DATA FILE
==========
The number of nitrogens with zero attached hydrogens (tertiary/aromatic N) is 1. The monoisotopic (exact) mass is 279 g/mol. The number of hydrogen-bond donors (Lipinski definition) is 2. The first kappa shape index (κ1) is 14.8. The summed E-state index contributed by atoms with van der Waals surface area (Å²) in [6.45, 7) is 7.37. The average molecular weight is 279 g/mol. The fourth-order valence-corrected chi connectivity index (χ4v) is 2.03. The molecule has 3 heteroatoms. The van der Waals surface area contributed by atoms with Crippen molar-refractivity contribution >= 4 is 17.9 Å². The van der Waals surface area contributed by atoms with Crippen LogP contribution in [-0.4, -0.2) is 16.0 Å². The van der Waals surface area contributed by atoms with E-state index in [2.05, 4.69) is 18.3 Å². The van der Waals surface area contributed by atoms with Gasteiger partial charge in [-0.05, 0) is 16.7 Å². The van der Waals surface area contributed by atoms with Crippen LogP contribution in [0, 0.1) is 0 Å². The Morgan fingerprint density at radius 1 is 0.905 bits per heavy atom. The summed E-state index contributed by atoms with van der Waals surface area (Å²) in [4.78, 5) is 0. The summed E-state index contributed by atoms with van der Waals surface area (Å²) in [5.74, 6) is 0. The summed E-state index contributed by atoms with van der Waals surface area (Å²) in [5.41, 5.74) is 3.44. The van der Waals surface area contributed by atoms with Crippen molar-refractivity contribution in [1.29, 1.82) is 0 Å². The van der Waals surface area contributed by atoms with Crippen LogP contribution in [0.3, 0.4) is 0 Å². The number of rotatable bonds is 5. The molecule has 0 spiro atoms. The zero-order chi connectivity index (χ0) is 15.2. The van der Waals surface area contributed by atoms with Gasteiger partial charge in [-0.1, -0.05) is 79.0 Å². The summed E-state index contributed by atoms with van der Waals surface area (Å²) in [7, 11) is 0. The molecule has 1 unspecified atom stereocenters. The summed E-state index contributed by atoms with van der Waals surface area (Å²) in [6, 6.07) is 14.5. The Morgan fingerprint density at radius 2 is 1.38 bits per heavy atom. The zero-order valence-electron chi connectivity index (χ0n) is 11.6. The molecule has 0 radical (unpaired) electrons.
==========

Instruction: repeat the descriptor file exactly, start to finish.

The number of nitrogens with zero attached hydrogens (tertiary/aromatic N) is 1. The monoisotopic (exact) mass is 279 g/mol. The number of hydrogen-bond donors (Lipinski definition) is 2. The first kappa shape index (κ1) is 14.8. The summed E-state index contributed by atoms with van der Waals surface area (Å²) in [6.45, 7) is 7.37. The average molecular weight is 279 g/mol. The fourth-order valence-corrected chi connectivity index (χ4v) is 2.03. The molecule has 3 heteroatoms. The van der Waals surface area contributed by atoms with Crippen molar-refractivity contribution >= 4 is 17.9 Å². The van der Waals surface area contributed by atoms with Crippen LogP contribution in [-0.4, -0.2) is 16.0 Å². The van der Waals surface area contributed by atoms with E-state index in [2.05, 4.69) is 18.3 Å². The van der Waals surface area contributed by atoms with Gasteiger partial charge in [-0.05, 0) is 16.7 Å². The van der Waals surface area contributed by atoms with Crippen LogP contribution in [0, 0.1) is 0 Å². The Morgan fingerprint density at radius 1 is 0.905 bits per heavy atom. The summed E-state index contributed by atoms with van der Waals surface area (Å²) in [4.78, 5) is 0. The summed E-state index contributed by atoms with van der Waals surface area (Å²) in [5.74, 6) is 0. The summed E-state index contributed by atoms with van der Waals surface area (Å²) in [5.41, 5.74) is 3.44. The van der Waals surface area contributed by atoms with Crippen molar-refractivity contribution in [1.29, 1.82) is 0 Å². The van der Waals surface area contributed by atoms with Crippen LogP contribution in [0.3, 0.4) is 0 Å². The number of rotatable bonds is 5. The molecule has 0 spiro atoms. The zero-order chi connectivity index (χ0) is 15.2. The van der Waals surface area contributed by atoms with Gasteiger partial charge in [-0.1, -0.05) is 79.0 Å². The summed E-state index contributed by atoms with van der Waals surface area (Å²) in [7, 11) is 0. The molecule has 1 unspecified atom stereocenters. The summed E-state index contributed by atoms with van der Waals surface area (Å²) in [6, 6.07) is 14.5. The Morgan fingerprint density at radius 2 is 1.38 bits per heavy atom. The zero-order valence-electron chi connectivity index (χ0n) is 11.6. The molecule has 0 radical (unpaired) electrons.